December News


Write from the Heart: From a Contest to a Program

Write from the Heart provides a therapeutic outlet for teens to tell their stories, through the process of writing, on the impact that cancer has had on their lives.

Write from the Heart was first developed in 2014 as a one-time contest. However, after receiving 70 submissions from teens across Idaho in our first year and over 80 essays in the second year, we decided this program was too impactful not to continue and grow. We have witnessed the power and emotion of these stories and have set our sights on expanding this program.

 With the help of generous donors, and a grant from Idaho Women’s Charitable Foundation, we were able to collaborate with students from One Stone’s Two Bird Studio to create an interactive website for the program. This new website will allow teens across the state to sign up for the program and opt to work with a teacher mentor from the Boise State Writing Project, as well as participate in discussions with their peers. The website will help us to reach even more young Idahoans in 2016 and strengthen their writing experience with the help of mentors.

The new website will launch in January, with final essay submissions due in March. The top twelve essay finalists will receive a $500 award and be invited to Boise to participate in fun activities with their peers and mentors. The program will culminate with a Brunch Celebration at the Owyhee Plaza on Saturday, May 7th from 11-1 pm. 

Thank you to all the teen writers, donors, and supporters who make this amazing program a reality. If you know an Idaho teen (13-19) impacted by cancer, be sure and tell them about this opportunity.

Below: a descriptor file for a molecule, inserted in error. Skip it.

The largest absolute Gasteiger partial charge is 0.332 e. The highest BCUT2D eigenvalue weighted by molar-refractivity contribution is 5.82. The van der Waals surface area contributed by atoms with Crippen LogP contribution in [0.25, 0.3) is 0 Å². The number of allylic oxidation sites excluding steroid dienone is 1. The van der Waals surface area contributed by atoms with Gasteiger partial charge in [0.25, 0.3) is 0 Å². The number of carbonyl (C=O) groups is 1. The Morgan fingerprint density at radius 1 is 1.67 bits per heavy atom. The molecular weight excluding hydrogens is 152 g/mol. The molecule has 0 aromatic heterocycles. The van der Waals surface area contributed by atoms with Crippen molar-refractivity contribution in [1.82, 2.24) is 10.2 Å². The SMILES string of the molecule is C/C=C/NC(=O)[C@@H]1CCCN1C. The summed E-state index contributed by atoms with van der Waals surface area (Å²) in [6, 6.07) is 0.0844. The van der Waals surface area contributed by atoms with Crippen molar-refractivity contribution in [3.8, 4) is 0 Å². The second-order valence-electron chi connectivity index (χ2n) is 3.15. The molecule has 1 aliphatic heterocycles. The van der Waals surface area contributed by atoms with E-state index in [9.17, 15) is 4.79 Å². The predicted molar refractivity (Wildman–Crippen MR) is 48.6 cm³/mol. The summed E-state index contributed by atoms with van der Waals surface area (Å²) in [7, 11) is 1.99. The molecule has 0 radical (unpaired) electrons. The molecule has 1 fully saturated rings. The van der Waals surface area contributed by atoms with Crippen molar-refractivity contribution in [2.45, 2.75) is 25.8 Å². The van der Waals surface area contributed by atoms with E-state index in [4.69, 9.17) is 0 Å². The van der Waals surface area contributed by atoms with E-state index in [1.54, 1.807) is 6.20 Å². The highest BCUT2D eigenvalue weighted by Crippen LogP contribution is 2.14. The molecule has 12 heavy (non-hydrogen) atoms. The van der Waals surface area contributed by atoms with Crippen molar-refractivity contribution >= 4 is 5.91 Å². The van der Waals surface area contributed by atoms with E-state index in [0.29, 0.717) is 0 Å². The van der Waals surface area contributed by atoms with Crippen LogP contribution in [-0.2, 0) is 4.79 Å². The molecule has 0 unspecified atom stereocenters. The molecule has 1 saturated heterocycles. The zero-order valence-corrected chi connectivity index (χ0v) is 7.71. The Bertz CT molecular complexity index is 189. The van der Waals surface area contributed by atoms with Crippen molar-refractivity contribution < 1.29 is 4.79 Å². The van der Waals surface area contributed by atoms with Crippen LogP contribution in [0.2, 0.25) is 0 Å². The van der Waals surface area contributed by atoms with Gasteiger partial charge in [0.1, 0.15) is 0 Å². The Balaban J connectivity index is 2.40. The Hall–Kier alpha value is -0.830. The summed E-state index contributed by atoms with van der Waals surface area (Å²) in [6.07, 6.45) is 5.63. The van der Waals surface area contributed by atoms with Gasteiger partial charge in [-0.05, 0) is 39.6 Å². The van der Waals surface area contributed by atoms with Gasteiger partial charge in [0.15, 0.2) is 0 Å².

Interested in being a 2016 sponsor?




“I Have Breast Cancer”
– An Artistic Catharsis

Barbara McCaslin-Sand saw herself as an active, strong, youthful older woman, until August of 2014, when she was diagnosed with Stage II Invasive Lobular Breast Cancer. Like so many others, she was “thrown for a loop” by her diagnosis, especially since she’d never had a questionable mammogram. Despite a good prognosis, she was filled with fear that her cancer would return. And instead of feeling better after her treatment was finished, she felt incredibly tired and overwhelmed.

Enter: Asian brush painting (sumi-e).

“On most days, even when I had very little energy and was full of anxiety, I managed to sit in my art space, dip my favorite old bamboo brush in the rich black sumi ink, and paint lines and dots or soft petals onto the white rice paper. On some days, the practice turned into a composition which helped me find expression for  my deepest feelings.” 

On one particular morning, a warm-up exercise turned into the expression of how she “saw” her radiation treatment. This inspired a series of paintings and collages about her breast cancer experience. Months and works later, she had manged to express her many emotions; “anger, sadness, fear, but also humor and beauty.”

Barbara’s twelve piece collection will be on display at our Holiday Open House, on Friday, December 11, 2015. Stop by between 4:00 and 6:00 pm for light refreshments, good company, and great art. 

Editor’s Note: Barbara’s art is honest, raw, beautiful, and relatable, even if you haven’t had breast cancer. Don’t miss it.